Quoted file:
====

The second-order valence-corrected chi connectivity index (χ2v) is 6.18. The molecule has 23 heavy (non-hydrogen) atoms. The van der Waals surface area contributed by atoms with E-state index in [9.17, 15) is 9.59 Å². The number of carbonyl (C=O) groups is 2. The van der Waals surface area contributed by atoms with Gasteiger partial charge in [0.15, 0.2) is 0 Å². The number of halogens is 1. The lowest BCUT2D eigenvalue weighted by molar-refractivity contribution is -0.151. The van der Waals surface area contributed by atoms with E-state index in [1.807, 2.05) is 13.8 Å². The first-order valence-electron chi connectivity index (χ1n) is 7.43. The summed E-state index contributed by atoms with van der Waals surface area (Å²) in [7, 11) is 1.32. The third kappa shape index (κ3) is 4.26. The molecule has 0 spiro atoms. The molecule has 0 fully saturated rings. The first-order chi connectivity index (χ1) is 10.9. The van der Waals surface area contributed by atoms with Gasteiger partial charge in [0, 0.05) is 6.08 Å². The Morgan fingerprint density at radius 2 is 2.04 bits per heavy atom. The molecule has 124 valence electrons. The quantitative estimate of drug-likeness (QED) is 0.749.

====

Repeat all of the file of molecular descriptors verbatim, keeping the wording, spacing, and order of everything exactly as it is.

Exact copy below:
The second-order valence-corrected chi connectivity index (χ2v) is 6.18. The molecule has 23 heavy (non-hydrogen) atoms. The van der Waals surface area contributed by atoms with E-state index in [9.17, 15) is 9.59 Å². The number of carbonyl (C=O) groups is 2. The van der Waals surface area contributed by atoms with Gasteiger partial charge in [0.15, 0.2) is 0 Å². The number of halogens is 1. The lowest BCUT2D eigenvalue weighted by molar-refractivity contribution is -0.151. The van der Waals surface area contributed by atoms with E-state index in [1.807, 2.05) is 13.8 Å². The first-order valence-electron chi connectivity index (χ1n) is 7.43. The summed E-state index contributed by atoms with van der Waals surface area (Å²) in [7, 11) is 1.32. The third kappa shape index (κ3) is 4.26. The molecule has 0 spiro atoms. The molecule has 0 fully saturated rings. The first-order chi connectivity index (χ1) is 10.9. The van der Waals surface area contributed by atoms with Gasteiger partial charge in [0, 0.05) is 6.08 Å². The Morgan fingerprint density at radius 2 is 2.04 bits per heavy atom. The molecule has 124 valence electrons. The quantitative estimate of drug-likeness (QED) is 0.749.